Marion Bailey, who plays Mrs Booth, the twice-widowed common-law wife at whose home Turner died, describes pottering around, in character, in a rudimentary guesthouse set (Mrs Booth was a Margate landlady) as she created her character from a combination of scant historical facts and her own research.
“There is a lot of trust placed in the actors,” she says. “Because we’d go to him and say, we’ve discovered this, or no, this would not have happened.”
Bailey, who is Leigh’s partner, was also in Dublin for the film’s preview. “I briefly became an expert in 19th century Margate,” she says, describing how she based her character’s accent on recordings found at the British Museum. “I came across these letters by a guy name Viney who had lived next door to Mrs Booth and Turner when he was a little boy. He’d gone to Australia in the Bendigo Gold Rush and in middle age he wrote these letters about his Margate childhood.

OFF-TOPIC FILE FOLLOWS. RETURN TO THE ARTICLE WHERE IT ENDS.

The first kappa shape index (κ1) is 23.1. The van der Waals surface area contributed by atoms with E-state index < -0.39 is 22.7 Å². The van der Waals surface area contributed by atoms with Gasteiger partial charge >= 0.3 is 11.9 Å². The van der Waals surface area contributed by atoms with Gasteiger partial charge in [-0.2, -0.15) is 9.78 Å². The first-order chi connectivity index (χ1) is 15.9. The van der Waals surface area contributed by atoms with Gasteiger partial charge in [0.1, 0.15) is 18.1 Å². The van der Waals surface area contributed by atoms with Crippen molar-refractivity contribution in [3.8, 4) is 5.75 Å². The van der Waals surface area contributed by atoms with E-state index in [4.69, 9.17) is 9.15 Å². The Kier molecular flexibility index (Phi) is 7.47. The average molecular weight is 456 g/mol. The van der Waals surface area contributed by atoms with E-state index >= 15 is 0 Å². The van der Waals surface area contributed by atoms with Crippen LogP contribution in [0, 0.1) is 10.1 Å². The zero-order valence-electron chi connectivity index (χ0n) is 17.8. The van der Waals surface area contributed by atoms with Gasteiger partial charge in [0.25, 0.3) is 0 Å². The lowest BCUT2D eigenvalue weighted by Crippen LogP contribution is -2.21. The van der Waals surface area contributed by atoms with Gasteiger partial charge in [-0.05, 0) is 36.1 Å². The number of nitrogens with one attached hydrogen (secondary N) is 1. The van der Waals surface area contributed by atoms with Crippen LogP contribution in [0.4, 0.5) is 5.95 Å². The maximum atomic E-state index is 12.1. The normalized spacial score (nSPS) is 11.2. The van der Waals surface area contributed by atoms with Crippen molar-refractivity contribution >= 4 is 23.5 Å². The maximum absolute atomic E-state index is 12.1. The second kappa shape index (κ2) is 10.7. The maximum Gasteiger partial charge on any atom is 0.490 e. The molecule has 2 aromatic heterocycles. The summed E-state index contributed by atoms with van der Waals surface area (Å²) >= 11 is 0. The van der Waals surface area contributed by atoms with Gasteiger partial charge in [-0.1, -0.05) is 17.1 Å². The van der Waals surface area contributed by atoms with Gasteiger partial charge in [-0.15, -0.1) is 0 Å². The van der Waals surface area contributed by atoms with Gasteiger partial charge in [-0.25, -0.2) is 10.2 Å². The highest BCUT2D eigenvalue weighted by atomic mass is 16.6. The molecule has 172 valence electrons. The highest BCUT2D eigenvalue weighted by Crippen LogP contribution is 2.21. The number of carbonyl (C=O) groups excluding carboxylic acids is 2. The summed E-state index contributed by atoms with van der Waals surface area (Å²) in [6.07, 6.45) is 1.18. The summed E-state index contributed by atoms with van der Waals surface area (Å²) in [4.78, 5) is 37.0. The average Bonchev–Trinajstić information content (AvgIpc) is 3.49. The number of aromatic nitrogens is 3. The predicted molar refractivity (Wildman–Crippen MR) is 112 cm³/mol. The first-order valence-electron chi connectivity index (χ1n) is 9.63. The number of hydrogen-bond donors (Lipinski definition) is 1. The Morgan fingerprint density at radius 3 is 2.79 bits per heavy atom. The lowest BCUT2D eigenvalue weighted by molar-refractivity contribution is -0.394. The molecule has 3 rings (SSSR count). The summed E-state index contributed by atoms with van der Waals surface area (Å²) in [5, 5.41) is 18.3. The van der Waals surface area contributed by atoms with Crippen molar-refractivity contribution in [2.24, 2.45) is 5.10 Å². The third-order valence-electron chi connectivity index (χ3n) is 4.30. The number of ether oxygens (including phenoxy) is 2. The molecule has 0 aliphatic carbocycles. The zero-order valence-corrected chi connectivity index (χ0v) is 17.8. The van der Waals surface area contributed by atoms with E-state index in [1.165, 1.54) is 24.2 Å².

“Probably that was the most valuable stuff I got hold of: the food they ate, the festivals, local characters, that filled in the background for me. You’ve got to have something to talk about in these improvisations.”
Bailey’s character forms the warm heart of the film, the audience’s way beyond Turner’s often gruff, awkward exterior. Leigh is open to the conjecture that other filmmakers might have neglected this aspect of Turner’s life, but to him, it is central.
“All the different women are women that actually existed,” he says. “He did go to brothels, he did have this intellectually stimulating relationship with [Scottish polymath] Mary Somerville, he did have a totally dysfunctional relationship with his ex-mistress and the mother of his daughters.